inducted February 18, 2006
Marcellus Vernon Wiley is known throughout the National Football League. He is known for nine solid seasons as an NFL defensive lineman with the Buffalo Bills, San Diego Chargers, Dallas Cowboys and Jacksonville Jaguars. He is known for being one of the best pass rushers in all of pro football, a terror to quarterbacks who quake when his 6-foot-5, 275-pound frame draws near.
He is known for being voted (by his fellow players) to the Pro Bowl three times, once as a starter (2001) and for being named NFL All-Pro.
He is known as one of the most literate and thoughtful players in the NFL, chosen as player representative for Buffalo and San Diego for six years.
He is known for earning the Phil Simms Ironman Award and for being named Walter Payton Man of the Year three times, recognizing his off-the-field community service as well as his playing excellence.
He is known throughout pro football as “Dat Dude.”
“Dat Dude” is widely considered one of the best football players in Columbia’s history, primarily at a position he played for just two seasons. He went from a 205-lb. running back to a 6-5, 270-lb. defensive end in a way that made the Ivy League and professional scouts take notice.
Wiley played running back as a first-year and sophomore. During his junior season, he moved over to defensive end, where he played one season before leaving school for a year.
He left as a promising college player. He returned as one of the top pro prospects in the nation, a man who would experience one of the finest seasons ever by a Columbia football player.
Wiley led Columbia to an 8-2 record and second place in the Ivy League in 1996, his senior season, when he recorded 63 tackles – 17 of them for losses – 6.5 sacks, eight pass breakups and three blocked field goals. He also doubled up on offense in short-yardage and goal line situations.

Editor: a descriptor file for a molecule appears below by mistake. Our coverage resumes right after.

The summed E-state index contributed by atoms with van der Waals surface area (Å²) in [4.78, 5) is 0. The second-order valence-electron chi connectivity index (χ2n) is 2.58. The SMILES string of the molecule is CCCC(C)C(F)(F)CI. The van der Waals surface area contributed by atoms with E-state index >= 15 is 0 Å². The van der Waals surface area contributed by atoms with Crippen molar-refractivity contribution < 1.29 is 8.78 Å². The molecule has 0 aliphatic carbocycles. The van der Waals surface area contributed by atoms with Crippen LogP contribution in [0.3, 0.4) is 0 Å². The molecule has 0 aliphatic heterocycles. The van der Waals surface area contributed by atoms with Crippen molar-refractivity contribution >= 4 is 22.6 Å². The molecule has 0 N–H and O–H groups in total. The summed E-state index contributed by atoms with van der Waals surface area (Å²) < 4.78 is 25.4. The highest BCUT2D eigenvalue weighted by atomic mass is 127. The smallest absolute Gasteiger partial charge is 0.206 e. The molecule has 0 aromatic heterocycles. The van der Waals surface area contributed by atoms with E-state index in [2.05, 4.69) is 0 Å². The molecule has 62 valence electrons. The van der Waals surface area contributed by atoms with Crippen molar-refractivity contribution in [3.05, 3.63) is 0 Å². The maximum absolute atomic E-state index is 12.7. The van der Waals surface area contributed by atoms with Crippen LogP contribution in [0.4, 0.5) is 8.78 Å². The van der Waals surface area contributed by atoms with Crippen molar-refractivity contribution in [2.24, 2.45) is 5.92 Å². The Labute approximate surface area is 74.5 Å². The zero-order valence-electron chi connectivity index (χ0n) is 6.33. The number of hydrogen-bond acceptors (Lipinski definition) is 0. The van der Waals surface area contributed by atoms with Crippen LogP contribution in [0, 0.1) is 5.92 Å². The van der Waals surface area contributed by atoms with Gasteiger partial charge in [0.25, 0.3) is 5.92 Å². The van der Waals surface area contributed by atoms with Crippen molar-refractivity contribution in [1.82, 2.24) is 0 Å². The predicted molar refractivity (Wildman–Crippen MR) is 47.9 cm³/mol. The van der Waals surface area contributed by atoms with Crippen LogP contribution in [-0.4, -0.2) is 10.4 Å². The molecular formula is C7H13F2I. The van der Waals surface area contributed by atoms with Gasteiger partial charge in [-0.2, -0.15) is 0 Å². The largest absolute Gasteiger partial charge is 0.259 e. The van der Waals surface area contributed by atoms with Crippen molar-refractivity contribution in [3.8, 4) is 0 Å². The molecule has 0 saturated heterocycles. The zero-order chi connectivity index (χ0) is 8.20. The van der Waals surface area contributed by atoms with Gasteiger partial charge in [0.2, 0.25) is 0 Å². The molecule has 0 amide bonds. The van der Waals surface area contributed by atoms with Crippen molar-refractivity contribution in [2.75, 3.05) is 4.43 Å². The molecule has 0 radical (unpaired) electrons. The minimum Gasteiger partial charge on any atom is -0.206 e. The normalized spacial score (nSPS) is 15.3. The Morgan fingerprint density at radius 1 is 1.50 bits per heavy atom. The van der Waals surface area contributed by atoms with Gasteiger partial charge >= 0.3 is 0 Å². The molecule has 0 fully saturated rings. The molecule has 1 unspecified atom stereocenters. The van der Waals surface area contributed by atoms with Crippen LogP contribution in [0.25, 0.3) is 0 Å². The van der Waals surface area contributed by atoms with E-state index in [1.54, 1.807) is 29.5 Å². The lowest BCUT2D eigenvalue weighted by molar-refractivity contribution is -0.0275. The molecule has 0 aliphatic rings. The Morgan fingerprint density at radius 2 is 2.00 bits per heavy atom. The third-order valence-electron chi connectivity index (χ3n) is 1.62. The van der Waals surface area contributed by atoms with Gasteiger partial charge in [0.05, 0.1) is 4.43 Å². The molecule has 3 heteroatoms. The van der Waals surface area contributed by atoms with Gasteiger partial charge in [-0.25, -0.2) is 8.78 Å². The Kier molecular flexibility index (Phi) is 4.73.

Regarded as one of the best short-yardage runners in the nation, he rushed for 118 yards on 321 carries as a senior and scored five touchdowns, three in a 42-16 win at Holy Cross. He rushed for 736 yards and 18 touchdowns in three varsity seasons; as a junior, he scored two touchdowns agsinst Harvard, one each against Lafayette, Fordham, Princeton, Cornell (the game-winner) and Brown.
Wiley was named third team All-America, first team All-East and twice first team All-Ivy. He was chosen national Defensive Player of the Week as a senior and twice Ivy League Defensive Player of the Year twice.
He received the Sid Luckman and David W. Smyth Awards as Columbia’s MVP, was voted co-captain and was awarded the 1997 Connie Maniatty Award as the top senior men’s student-athlete in the University.
He played in the East-West Shrine Game and was the second-round draft pick of the Bills, the highest Lion draftee since 1969.
Marcellus Wiley now lives in Chatsworth, California, with his daughter, Morocca Alise Wiley, who turned seven years old a week after her father’s induction into the Columbia Athletics Hall of Fame. He still enjoys “rapping, dancing and philosophizing,” much as he did when he was a Columbia undergraduate.And Marcellus still remembers Columbia, very fondly. He especially remembers “sitting on the steps on the first days of spring. We would sit there and play music and chill with people from all walks of society.”